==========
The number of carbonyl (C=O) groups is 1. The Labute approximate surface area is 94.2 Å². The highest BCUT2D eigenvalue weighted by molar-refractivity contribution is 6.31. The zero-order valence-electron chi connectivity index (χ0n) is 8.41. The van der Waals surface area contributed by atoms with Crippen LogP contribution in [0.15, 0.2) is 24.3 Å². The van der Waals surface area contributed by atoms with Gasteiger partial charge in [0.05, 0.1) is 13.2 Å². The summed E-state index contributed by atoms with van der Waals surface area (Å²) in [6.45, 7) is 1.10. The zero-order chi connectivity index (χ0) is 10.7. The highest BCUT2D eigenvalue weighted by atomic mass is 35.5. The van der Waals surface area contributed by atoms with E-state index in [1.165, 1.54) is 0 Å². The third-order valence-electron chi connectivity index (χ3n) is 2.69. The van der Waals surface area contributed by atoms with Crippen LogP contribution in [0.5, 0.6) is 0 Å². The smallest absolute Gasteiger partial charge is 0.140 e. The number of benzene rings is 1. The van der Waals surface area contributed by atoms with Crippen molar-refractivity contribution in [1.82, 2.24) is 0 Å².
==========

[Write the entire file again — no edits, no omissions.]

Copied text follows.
The number of carbonyl (C=O) groups is 1. The Labute approximate surface area is 94.2 Å². The highest BCUT2D eigenvalue weighted by molar-refractivity contribution is 6.31. The zero-order valence-electron chi connectivity index (χ0n) is 8.41. The van der Waals surface area contributed by atoms with Crippen LogP contribution in [0.15, 0.2) is 24.3 Å². The van der Waals surface area contributed by atoms with Gasteiger partial charge in [0.05, 0.1) is 13.2 Å². The summed E-state index contributed by atoms with van der Waals surface area (Å²) in [6.45, 7) is 1.10. The zero-order chi connectivity index (χ0) is 10.7. The highest BCUT2D eigenvalue weighted by atomic mass is 35.5. The van der Waals surface area contributed by atoms with E-state index in [1.165, 1.54) is 0 Å². The third-order valence-electron chi connectivity index (χ3n) is 2.69. The van der Waals surface area contributed by atoms with Crippen LogP contribution in [0.5, 0.6) is 0 Å². The smallest absolute Gasteiger partial charge is 0.140 e. The number of benzene rings is 1. The van der Waals surface area contributed by atoms with Crippen molar-refractivity contribution in [1.82, 2.24) is 0 Å².